Find out more about business entities.

Landscaping Business License Requirements

Every new business has to be registered before they can legally operate. First, obtain an Employer Identification Number (EIN). This is your business’ federal tax ID, which you’ll need to open a bank account, hire employees, or apply for local permits. You can apply for an EIN through the IRS website.

You’ll also need to register with the county clerk’s office for local business licenses. Depending on your state’s laws, you may also need to apply for a sales tax permit. Each state is different, so check with your local SBA.

The specific licenses and permits required for a landscaping business vary depending on your state. Check with your state’s business licensing association to find out what’s required in your area.

Get a Business Bank Account

man showing a bank account on his mobile phone

Go to a local bank and open an account. That way when your clients pay an invoice, it goes straight into your bank. Then you can pay yourself, your business expenses, and your employees. Learn more about business bank accounts.

Get Business Insurance

Potential customers expect landscaping companies to be insured to cover job sites if they damage something while on the job. That means you need to have at least property damage and general liability insurance. Commercial clients might have other requirements. 

If you’re using your personal vehicle, don’t forget to get commercial driver’s insurance. 

Step 6: Purchase Landscaping Equipment

landscaper holding a shovel

The types of landscape services you’re going to provide will determine which specific equipment you’ll need. After you’ve decided on a niche, create a landscaping tools list.

If your start-up budget isn’t enough to cover everything on your list, you don’t need to fret. Start by renting more expensive tools, then buy them as you go. This was Brian’s approach when BL Landscapes was first starting. Even now, he says,

We buy the tools we need for the job, and when you sign another job you take some of that money and buy the tool you need for that job, and that way you just keep building up.

This can cut into your profits, of course. If you spend $500 on equipment for a $1,000 job, you’re not going to have much left over at the end. It’s worth it in the long run, though, because the next time a job calls for that tool, it’ll be pure profit.

Generally speaking, it’s better to buy fewer pieces of high-quality equipment than try to buy a full range of tools right off the bat. All tools wear out over time, but a well-made shovel with a fiberglass handle will serve you well for longer than the cheapest option on the shelf. 

Craigslist can be a good place to find used equipment if you want to save some money. For new tools, you can check hardware stores like Home Depot and Lowes, as well as nurseries and farm supply stores.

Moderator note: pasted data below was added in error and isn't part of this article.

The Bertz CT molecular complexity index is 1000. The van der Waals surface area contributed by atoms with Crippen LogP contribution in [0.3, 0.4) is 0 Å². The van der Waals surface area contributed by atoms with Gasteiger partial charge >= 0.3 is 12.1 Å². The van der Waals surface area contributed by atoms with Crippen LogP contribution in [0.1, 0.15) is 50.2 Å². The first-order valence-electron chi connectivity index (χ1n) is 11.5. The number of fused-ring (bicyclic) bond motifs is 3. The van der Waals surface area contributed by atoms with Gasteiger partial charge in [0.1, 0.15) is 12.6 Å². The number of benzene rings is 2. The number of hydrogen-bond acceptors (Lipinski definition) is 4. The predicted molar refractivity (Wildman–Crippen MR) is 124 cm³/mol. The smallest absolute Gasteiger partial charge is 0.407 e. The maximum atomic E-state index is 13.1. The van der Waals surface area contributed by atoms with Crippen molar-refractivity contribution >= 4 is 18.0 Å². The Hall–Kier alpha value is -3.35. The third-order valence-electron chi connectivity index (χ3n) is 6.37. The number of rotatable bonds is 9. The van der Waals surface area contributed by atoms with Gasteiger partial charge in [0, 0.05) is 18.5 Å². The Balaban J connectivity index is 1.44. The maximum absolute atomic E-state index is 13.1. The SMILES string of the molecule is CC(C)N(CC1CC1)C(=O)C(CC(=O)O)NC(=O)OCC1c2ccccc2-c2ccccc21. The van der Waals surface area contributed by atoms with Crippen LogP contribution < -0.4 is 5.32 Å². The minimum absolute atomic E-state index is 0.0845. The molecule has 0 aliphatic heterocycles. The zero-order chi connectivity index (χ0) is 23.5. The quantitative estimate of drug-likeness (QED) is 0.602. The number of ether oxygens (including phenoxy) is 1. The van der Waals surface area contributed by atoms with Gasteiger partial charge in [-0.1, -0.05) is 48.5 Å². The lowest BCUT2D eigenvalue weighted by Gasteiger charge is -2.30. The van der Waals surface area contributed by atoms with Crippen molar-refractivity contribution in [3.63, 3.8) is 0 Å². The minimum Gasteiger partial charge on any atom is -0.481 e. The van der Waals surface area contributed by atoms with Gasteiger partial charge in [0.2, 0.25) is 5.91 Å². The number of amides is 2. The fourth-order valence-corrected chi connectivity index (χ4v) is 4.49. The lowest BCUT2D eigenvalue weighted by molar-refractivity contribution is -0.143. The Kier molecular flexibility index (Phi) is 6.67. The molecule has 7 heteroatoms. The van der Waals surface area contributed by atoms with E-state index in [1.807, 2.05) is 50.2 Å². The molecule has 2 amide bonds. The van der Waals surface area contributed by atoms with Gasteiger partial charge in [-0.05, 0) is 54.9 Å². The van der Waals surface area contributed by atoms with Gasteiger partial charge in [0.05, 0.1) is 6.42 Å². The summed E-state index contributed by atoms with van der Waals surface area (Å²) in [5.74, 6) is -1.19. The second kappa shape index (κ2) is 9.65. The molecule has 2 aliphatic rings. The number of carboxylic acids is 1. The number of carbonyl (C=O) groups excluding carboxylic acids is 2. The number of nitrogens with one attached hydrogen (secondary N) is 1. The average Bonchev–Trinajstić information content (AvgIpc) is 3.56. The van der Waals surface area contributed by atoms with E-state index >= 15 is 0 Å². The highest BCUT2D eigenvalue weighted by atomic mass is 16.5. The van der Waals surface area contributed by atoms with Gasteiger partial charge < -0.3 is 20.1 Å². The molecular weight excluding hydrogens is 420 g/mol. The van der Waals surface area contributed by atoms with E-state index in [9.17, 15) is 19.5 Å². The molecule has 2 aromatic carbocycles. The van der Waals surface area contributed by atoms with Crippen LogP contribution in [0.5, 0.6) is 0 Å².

Landscape Tools List

Here is some of the equipment you’re likely to need as a landscaping business, along with each tool’s approximate cost:

  • Manual gardening tools (shovels, rakes, shears, trowels, etc.): $10-$50 each
  • Push mower: $200-$1,000
  • Riding lawn mower: $1,000-$5,000
  • Leaf blower: $100-$500
  • Lawn spreader: $100-$500
  • Sprayer (for fertilizer, pesticides, etc.): $50-$200
  • Trimmer: $50-$300
  • Edger: $80-$350
  • Water saw: $500-$4,000
  • Plate compactor: $300-$5,000
  • Trailer: $1,500-$5,000
  • Heavy-duty truck: $10,000-$50,000
  • Portable generator: $500-$2,000

Check out this blog by Spyker to learn more about each tool.

Step 7: Build Your Team

group of landscapers with an arm around each other gesture

Other landscaping companies might be one-man operations, but for larger jobs you’ll need some help. Hiring employees is one of the most difficult aspects of owning a business, and while you can find plenty of advice on the topic, there’s no substitute for experience.

Offering competitive pay is a good way to attract top talent to your company. There are a few approaches you can take:

  • Mike uses Pay for Performance, which means the more effective the employee is, the more money they make.
  • BL Landscapes pays $25 per hour.
  • You can combine the two and give a minimum hourly wage plus commission.

You can find quality employees at a variety of places:

  • Job marketplaces like LinkedIn and Monster
  • Trade Schools and Colleges 

Sometimes, you’ll even meet them at lunch. We talked to a recruiter to find out how to hire. 

Step 8: Attract Customers With Marketing Efforts

hand holding a lawn mower clipart with a blackboard background

You’ve started your own business, but how do you find potential customers?

You’ll want to create a marketing plan that identifies your target market and how you’re going to communicate with them. 

You’ll also want to make sure you have:

  • A Business Website 
  • Landscaping Business Cards
  • Uniforms
  • Truck Decals 
  • Social Media
  • Paid Ads

Mike told us:

Paid media allows you to control your lead flow. Just spend 1-2% of revenue for paid media when you’re slowing down. Painting trucks, uniforms, and brochures are also marketing. Everything we do is a form of marketing.

The first thing Brian did when he started BL Landscapes was reach out to local real estate agents. He also built relationships with his local suppliers, like nurseries and home improvement stores. As a low-cost marketing option, Brian says,